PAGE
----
If you’d like to see what the phenomenon looked like in the 60’s, and didn’t happen to be around at the time, I recommend you have a look at the movie Getting Straight, starring Elliot Gould and Candice Bergen. It’s all about the campus revolutions of the incredibly narcissistic and self-righteous Baby Boomers who were the “youth” of the time. Encouraged by their doting parents, they imagined themselves the bearers of all worldly wisdom, guaranteed to be the creators of a future utopia. Their doting (and despised) parents, of the generation that transcended the Great Depression, defeated the Nazis and fascists in World War II, and fended off Communism long enough for it to collapse of its own “internal contradictions” so their children had the opportunity to stage cathartic but entirely safe “revolutions,” are uniformly portrayed as idiots, standing in the way of “progress.” The “student revolutionaries” in the film are every bit as pious as their modern analogs, and have equally idiotic demands. The Brave New World will apparently only be possible if they are allowed to have coed dorms and gender and ethnic studies programs at every university, presumably to insure they will have no marketable skills, and so will be able to continue the “revolution” after they graduate. The amusing thing about the film, especially in retrospect, is that its creators weren’t intentionally creating a comedy. They actually took themselves seriously.
For earlier versions of “vindictive protectiveness” most of us must turn to the history books. The great Sage of Baltimore, H. L. Mencken, devoted a great deal of his time and energy to fighting its manifestation as the “Uplift” of his own day. Many examples may be found in his six volumes of Prejudices, or his autobiographical Trilogy. The latest version, BTW, has string bookmarks, just like the old family Bibles. I’m sure the old infidel would have been amused.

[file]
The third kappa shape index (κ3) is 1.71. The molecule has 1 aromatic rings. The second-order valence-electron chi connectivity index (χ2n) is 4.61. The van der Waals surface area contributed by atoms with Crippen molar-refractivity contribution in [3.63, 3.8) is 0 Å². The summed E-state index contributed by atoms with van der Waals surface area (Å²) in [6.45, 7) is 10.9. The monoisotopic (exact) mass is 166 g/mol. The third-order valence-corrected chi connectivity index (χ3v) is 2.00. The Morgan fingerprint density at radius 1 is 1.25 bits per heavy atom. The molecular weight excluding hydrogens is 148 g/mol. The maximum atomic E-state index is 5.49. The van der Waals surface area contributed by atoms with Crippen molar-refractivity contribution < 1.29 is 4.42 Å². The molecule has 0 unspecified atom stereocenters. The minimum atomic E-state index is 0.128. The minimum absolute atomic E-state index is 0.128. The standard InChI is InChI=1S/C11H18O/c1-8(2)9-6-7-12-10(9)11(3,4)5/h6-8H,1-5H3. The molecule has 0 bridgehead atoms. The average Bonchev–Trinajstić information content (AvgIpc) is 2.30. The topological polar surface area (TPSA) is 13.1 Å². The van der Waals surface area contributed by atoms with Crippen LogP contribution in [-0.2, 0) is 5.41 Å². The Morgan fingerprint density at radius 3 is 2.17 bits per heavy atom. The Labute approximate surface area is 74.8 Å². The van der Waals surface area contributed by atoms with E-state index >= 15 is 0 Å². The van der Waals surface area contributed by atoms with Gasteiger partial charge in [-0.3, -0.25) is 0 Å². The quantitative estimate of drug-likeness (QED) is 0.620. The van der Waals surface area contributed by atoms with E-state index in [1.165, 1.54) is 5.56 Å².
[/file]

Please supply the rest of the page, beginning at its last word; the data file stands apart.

Shakespeare loathed the “vindictive protectiveness” of his day, which came in its first really modern version; Puritanism. See, for example, his Twelfth Night, which scorns the “morally righteous” of his day as personified by that “devil of a Puritan,” Malvolio. For cruder, less culturally evolved versions, one can go back to the Blues and Greens of the Byzantine circus, or the Christian squabbles over assorted flavors of heresy in the 3rd, 4th and 5th centuries.
In a word, there is nothing new under the sun. I’m sure Haidt realizes this. After all, he devotes much of The Righteous Mind to describing and analyzing the phenomenon. He plays along with the “cognitive behavioral therapy” stuff, because that’s what blows his co-author’s hair back, but still gets enough in between the lines to describe what is really going on. For example, from the article,
A claim that someone’s words are “offensive” is not just an expression of one’s own subjective feeling of offendedness. It is, rather, a public charge that the speaker has done something objectively wrong. It is a demand that the speaker apologize or be punished by some authority for committing an offense.
And that really is, and always has been, the crux of the problem. Nothing can be “objectively wrong.” The origin of all these sublime and now microscopically distilled moral emotions will probably eventually be found in the ancient portions of our brains that we share with every other mammal, and probably the reptiles as well. This “root cause” of moral behavior exists because it evolved. It did not evolve because of its efficacy in fending off microaggressions, or to insure that Mesozoic mammals would be sure to issue trigger warnings. No, it evolved for the somewhat unrelated reason that it happened to increase the odds that certain “selfish genes,” or perhaps “selfish groups,” if you believe E. O. Wilson, would survive, and pass on the relevant DNA to latter day animals with big brains, namely, us. We get into trouble like this by over-thinking what our reptile brains are trying to tell us. The problem will never go away until our self-knowledge develops to the point that we finally grasp this essential truth. Until that great day dawns, we will have to grin and bear the annoyance of dealing with the pathologically and delicately self-righteous among us. Roll out the fainting couches!